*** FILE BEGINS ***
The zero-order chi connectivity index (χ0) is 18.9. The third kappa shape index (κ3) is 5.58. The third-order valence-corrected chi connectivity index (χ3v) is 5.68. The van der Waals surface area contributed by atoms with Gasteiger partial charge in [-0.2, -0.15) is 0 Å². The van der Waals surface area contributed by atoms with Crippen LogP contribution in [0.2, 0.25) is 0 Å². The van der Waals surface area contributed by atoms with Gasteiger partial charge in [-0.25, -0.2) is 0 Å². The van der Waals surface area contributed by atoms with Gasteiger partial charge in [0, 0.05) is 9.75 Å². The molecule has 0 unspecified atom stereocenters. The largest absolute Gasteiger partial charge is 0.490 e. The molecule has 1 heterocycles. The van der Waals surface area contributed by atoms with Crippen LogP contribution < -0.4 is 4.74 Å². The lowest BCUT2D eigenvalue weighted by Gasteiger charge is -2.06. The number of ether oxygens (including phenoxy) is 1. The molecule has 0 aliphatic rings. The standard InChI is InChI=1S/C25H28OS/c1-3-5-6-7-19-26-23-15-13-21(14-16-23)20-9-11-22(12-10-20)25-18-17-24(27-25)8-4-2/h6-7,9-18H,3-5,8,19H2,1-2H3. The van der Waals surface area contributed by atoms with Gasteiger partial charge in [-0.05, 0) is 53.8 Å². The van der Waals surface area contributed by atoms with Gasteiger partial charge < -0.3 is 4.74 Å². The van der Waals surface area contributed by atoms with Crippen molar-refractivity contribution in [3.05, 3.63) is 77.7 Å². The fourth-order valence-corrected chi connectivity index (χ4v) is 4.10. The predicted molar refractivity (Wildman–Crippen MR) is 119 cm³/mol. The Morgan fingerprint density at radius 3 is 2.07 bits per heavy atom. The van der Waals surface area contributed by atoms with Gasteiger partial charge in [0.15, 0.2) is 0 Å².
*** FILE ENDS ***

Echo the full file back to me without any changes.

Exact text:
The zero-order chi connectivity index (χ0) is 18.9. The third kappa shape index (κ3) is 5.58. The third-order valence-corrected chi connectivity index (χ3v) is 5.68. The van der Waals surface area contributed by atoms with Gasteiger partial charge in [-0.2, -0.15) is 0 Å². The van der Waals surface area contributed by atoms with Crippen LogP contribution in [0.2, 0.25) is 0 Å². The van der Waals surface area contributed by atoms with Gasteiger partial charge in [-0.25, -0.2) is 0 Å². The van der Waals surface area contributed by atoms with Gasteiger partial charge in [0, 0.05) is 9.75 Å². The molecule has 0 unspecified atom stereocenters. The largest absolute Gasteiger partial charge is 0.490 e. The molecule has 1 heterocycles. The van der Waals surface area contributed by atoms with Crippen LogP contribution < -0.4 is 4.74 Å². The lowest BCUT2D eigenvalue weighted by Gasteiger charge is -2.06. The number of ether oxygens (including phenoxy) is 1. The molecule has 0 aliphatic rings. The standard InChI is InChI=1S/C25H28OS/c1-3-5-6-7-19-26-23-15-13-21(14-16-23)20-9-11-22(12-10-20)25-18-17-24(27-25)8-4-2/h6-7,9-18H,3-5,8,19H2,1-2H3. The van der Waals surface area contributed by atoms with Gasteiger partial charge in [-0.05, 0) is 53.8 Å². The van der Waals surface area contributed by atoms with Gasteiger partial charge < -0.3 is 4.74 Å². The van der Waals surface area contributed by atoms with Crippen molar-refractivity contribution in [3.05, 3.63) is 77.7 Å². The fourth-order valence-corrected chi connectivity index (χ4v) is 4.10. The predicted molar refractivity (Wildman–Crippen MR) is 119 cm³/mol. The Morgan fingerprint density at radius 3 is 2.07 bits per heavy atom. The van der Waals surface area contributed by atoms with Gasteiger partial charge in [0.15, 0.2) is 0 Å².